Though disappointed, I can’t say that the outcome was entirely unexpected. My startup is pursuing a niche market opportunity that isn’t particularly flashy. And though I felt I had articulated a real opportunity for a viable, self-sustaining business, it ultimately didn’t resonate with an audience that would never use the product.
I was now face-to-face with “Dilemma.”
Do I join another group to be a good sport and roll with the nature of the event? Ah, but I so desperately want to devote my weekend to this project, my project, a real business, that I am actually starting! Do I go rogue and work on it anyway? If so, do I poach others from the established groups or do I fly solo?
While seeking advice from others, an interesting turn of events unfolded. Zernial, the other participant from my small group that pitched his startup – a marketplace for grant writing – had an idea.
His startup concept was actually selected. And since startups would be potential users of his product, he wanted to work with another startup to model his own endeavor off of.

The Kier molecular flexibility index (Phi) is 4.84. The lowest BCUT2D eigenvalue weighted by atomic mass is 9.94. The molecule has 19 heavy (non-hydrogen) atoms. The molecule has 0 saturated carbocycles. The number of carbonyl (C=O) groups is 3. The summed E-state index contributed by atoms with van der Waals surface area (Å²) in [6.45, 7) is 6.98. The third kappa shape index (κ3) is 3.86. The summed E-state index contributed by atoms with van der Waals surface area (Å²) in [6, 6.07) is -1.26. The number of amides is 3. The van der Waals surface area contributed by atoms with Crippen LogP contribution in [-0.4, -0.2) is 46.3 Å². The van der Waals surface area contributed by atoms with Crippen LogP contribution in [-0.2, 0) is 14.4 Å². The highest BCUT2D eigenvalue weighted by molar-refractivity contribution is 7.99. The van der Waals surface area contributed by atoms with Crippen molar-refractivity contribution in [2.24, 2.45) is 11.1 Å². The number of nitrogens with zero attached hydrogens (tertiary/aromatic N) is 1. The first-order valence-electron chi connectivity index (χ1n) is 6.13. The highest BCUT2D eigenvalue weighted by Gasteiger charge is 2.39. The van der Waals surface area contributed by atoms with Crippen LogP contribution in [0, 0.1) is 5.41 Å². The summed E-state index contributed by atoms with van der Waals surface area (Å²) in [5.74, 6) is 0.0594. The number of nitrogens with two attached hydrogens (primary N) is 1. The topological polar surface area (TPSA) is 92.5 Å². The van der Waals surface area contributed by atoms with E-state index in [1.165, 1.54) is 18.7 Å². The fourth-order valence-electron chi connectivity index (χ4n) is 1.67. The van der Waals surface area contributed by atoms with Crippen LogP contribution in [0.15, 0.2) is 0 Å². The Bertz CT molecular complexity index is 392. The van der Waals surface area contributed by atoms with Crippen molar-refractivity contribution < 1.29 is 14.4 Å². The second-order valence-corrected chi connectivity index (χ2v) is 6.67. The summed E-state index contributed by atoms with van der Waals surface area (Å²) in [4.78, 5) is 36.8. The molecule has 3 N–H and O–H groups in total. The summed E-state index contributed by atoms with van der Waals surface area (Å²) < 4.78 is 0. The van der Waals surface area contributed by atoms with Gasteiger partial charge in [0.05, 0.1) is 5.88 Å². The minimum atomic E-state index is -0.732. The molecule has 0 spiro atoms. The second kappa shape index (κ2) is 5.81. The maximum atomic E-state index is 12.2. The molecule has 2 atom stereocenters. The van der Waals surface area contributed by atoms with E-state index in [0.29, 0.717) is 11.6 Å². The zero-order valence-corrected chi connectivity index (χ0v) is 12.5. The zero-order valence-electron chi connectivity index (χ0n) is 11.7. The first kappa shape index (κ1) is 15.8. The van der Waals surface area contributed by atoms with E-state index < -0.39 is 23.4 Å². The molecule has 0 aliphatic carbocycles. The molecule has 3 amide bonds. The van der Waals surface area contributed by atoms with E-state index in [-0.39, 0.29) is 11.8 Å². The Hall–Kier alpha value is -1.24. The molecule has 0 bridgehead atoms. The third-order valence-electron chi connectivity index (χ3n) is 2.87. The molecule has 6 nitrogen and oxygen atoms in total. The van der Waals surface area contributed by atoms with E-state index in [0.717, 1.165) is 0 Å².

“We can work together!” he reassured me. “And maybe we can file some grants for your business too.”
Okay, that sounds like a good deal.
The rest of the evening was spent in a conference room with a team of five other participants. After brief introductions, we got to work. We started by learning from Zernial the nature of the grant writing process. This exercise helped us identify actors and pain points. Then we hit Google. Soon enough, we had a shared excel sheet on Google Drive outlining all the “players” in our space. Limitations were identified, ideas were discussed, and the outline of a product began to emerge on a lean canvass mock-up.
Meanwhile, mentors frequently dropped in, asking us about our problem areas, differentiators, and ideas for monetization.
At one point, something rather miraculous happened. We went to GoDaddy to begin the ever-so-frustrating process of looking for domain names.
“I like grantsrus.com.”
“Nope, that’s taken too.”
“What about grantsforme.com?”
“Wow! It’s available.”
Ten dollars later, we had secured our company name and URL – GrantsFor.me
That was unexpectedly easy and exciting. We like the name and we like the overall business opportunity. Furthermore, I was flattered that the group voted me as their CEO.
Now the real work begins. Let’s get to it.
“Inside 3DS” is a series written by Ian Panchèvre. It covers Three Day Startup, which is an event organized by Trinity University and hosted at Geekdom, from the perspective of a participant. Stay tuned for Part II.